“In the utilities, tax and economic  regulation  cases, there are good  reasons  for judicial  self-restraint if not judicial deference to legislative judgment. The legislature after all has the affirmative responsibility. The courts have only the power to destroy, not to reconstruct. When these are added to the complexity of economic regulation, the uncertainty, the liability to error, the bewildering conflict of the experts, and the number of times the judges have been overruled by events — self-limitation can be seen to be the path to judicial wisdom and institutional prestige and stability.”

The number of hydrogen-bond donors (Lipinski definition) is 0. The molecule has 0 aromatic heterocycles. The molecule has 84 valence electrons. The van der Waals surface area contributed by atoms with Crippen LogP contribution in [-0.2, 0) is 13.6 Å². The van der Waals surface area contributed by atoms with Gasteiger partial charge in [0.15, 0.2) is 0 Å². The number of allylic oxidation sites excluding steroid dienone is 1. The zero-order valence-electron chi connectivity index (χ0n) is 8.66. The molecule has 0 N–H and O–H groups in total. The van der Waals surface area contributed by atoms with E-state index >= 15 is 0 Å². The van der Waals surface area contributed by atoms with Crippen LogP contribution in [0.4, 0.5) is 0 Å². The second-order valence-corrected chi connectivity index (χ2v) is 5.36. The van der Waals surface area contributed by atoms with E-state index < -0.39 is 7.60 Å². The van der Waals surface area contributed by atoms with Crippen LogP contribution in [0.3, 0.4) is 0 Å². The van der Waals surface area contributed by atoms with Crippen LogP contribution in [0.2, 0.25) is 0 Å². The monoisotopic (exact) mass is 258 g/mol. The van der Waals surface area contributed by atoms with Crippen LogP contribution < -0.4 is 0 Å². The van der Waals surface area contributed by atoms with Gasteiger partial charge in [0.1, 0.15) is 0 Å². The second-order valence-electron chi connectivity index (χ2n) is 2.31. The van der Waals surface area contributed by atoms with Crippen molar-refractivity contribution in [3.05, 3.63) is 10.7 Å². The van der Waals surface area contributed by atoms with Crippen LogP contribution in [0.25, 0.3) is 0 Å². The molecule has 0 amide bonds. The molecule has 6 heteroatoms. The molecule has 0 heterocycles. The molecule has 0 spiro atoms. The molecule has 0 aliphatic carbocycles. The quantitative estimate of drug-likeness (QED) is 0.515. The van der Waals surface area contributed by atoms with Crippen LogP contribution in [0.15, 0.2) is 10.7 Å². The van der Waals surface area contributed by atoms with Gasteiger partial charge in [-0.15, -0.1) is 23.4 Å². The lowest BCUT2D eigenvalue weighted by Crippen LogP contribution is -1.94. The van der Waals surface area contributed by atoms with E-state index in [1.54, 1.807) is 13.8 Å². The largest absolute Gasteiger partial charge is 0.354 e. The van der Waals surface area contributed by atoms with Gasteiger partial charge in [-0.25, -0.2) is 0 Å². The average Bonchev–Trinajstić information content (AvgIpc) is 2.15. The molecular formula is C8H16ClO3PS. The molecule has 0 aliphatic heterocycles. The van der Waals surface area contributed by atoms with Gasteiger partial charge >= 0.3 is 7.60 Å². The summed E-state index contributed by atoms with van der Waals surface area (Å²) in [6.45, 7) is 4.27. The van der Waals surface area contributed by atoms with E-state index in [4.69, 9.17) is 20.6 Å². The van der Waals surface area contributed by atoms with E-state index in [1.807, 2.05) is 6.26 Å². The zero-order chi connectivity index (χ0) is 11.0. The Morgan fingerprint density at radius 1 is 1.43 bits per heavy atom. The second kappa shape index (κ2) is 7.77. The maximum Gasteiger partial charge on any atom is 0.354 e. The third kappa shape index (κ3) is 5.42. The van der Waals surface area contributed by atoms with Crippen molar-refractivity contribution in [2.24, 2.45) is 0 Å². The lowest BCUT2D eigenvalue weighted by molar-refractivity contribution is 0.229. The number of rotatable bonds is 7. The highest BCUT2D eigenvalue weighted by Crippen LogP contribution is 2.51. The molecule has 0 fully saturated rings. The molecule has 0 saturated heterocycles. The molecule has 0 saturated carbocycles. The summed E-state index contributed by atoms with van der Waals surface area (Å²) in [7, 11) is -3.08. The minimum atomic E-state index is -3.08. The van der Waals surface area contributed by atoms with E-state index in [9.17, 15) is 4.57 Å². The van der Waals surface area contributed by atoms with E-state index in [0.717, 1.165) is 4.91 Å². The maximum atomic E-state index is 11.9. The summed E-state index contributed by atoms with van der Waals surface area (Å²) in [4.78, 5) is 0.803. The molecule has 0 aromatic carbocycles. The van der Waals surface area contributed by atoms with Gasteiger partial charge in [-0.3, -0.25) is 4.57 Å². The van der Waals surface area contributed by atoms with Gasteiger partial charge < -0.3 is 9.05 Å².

The Court must always remember that “legislation is directed to practical problems, that the economic mechanism is highly sensitive and complex, that many problems are singular and contingent, that laws are not abstract propositions and do not relate to abstract units and are not to be measured by abstract symmetry”; “that exact wisdom and nice adaption of remedy are not always possible” and that “judgment is largely a prophecy based on meagre and uninterpreted experience”. Every legislation particularly in economic matters is essentially empiric and it is based on experimentation or what one may call trial and error method and therefore it cannot provide for all possible situations or anticipate all possible abuses. There may be crudities and inequities in complicated experimental economic legislation but on that account alone it cannot be struck down as invalid. The courts cannot, as pointed out by the United States Supreme Court in Secretary of Agriculture v. Central Roig Refining Company be converted into tribunals for relief from such crudities and inequities. There may even be possibilities of abuse, but that too cannot of itself be a ground for invalidating the legislation, because it is not possible for any legislature to anticipate as if by some divine prescience, distortions and abuses of its legislation which may be made by those subject to its provisions and to provide against such distortions and abuses. Indeed, howsoever great may be the care bestowed on its framing, it is difficult to conceive of a legislation which is not capable of being abused by perverted human ingenuity. The Court must therefore adjudge the constitutionality of such legislation by the generality of its provisions and not by its crudities or inequities or by the possibilities of abuse of any of its provisions. If any crudities, inequities or possibilities of abuse come to light, the legislature can always step in and enact suitable amendatory legislation. That is the essence of pragmatic approach which must guide and inspire the legislature in dealing with complex economic issues.”